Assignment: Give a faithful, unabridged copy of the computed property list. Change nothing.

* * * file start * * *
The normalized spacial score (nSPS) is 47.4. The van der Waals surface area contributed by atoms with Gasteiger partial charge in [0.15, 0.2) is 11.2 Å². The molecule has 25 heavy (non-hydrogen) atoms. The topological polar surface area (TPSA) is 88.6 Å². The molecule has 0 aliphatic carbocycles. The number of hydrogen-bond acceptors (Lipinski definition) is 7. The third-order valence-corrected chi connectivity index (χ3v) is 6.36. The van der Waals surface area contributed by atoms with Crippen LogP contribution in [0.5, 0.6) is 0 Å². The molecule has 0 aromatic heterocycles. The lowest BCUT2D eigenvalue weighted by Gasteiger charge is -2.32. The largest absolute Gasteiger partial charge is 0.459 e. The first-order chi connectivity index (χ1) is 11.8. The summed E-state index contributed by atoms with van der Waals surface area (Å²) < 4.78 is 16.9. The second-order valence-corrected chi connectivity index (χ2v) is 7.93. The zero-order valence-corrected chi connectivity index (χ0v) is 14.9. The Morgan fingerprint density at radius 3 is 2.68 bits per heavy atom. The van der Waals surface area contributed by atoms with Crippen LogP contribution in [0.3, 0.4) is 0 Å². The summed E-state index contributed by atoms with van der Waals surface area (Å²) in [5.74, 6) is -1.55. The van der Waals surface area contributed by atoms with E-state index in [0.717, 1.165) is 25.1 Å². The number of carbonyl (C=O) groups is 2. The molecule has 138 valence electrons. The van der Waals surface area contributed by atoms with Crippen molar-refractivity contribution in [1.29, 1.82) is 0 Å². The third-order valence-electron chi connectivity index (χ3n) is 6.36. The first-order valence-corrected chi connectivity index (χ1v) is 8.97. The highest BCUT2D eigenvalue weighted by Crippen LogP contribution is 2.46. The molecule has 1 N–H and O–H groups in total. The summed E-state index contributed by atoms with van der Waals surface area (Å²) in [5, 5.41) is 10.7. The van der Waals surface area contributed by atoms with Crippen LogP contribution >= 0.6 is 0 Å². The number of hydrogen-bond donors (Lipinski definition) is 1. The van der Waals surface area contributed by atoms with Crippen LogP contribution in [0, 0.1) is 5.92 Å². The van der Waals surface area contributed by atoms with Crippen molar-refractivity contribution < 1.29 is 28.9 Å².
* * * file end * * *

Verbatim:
The normalized spacial score (nSPS) is 47.4. The van der Waals surface area contributed by atoms with Gasteiger partial charge in [0.15, 0.2) is 11.2 Å². The molecule has 25 heavy (non-hydrogen) atoms. The topological polar surface area (TPSA) is 88.6 Å². The molecule has 0 aliphatic carbocycles. The number of hydrogen-bond acceptors (Lipinski definition) is 7. The third-order valence-corrected chi connectivity index (χ3v) is 6.36. The van der Waals surface area contributed by atoms with Crippen LogP contribution in [0.5, 0.6) is 0 Å². The molecule has 0 aromatic heterocycles. The lowest BCUT2D eigenvalue weighted by Gasteiger charge is -2.32. The largest absolute Gasteiger partial charge is 0.459 e. The first-order chi connectivity index (χ1) is 11.8. The summed E-state index contributed by atoms with van der Waals surface area (Å²) < 4.78 is 16.9. The second-order valence-corrected chi connectivity index (χ2v) is 7.93. The zero-order valence-corrected chi connectivity index (χ0v) is 14.9. The Morgan fingerprint density at radius 3 is 2.68 bits per heavy atom. The van der Waals surface area contributed by atoms with Crippen LogP contribution in [0.3, 0.4) is 0 Å². The summed E-state index contributed by atoms with van der Waals surface area (Å²) in [5.74, 6) is -1.55. The van der Waals surface area contributed by atoms with E-state index in [0.717, 1.165) is 25.1 Å². The number of carbonyl (C=O) groups is 2. The molecule has 138 valence electrons. The van der Waals surface area contributed by atoms with Crippen molar-refractivity contribution in [1.29, 1.82) is 0 Å². The third-order valence-electron chi connectivity index (χ3n) is 6.36. The first-order valence-corrected chi connectivity index (χ1v) is 8.97. The highest BCUT2D eigenvalue weighted by Crippen LogP contribution is 2.46. The molecule has 1 N–H and O–H groups in total. The summed E-state index contributed by atoms with van der Waals surface area (Å²) in [5, 5.41) is 10.7. The van der Waals surface area contributed by atoms with Crippen LogP contribution >= 0.6 is 0 Å². The number of hydrogen-bond donors (Lipinski definition) is 1. The van der Waals surface area contributed by atoms with Crippen LogP contribution in [0, 0.1) is 5.92 Å². The van der Waals surface area contributed by atoms with Crippen molar-refractivity contribution < 1.29 is 28.9 Å².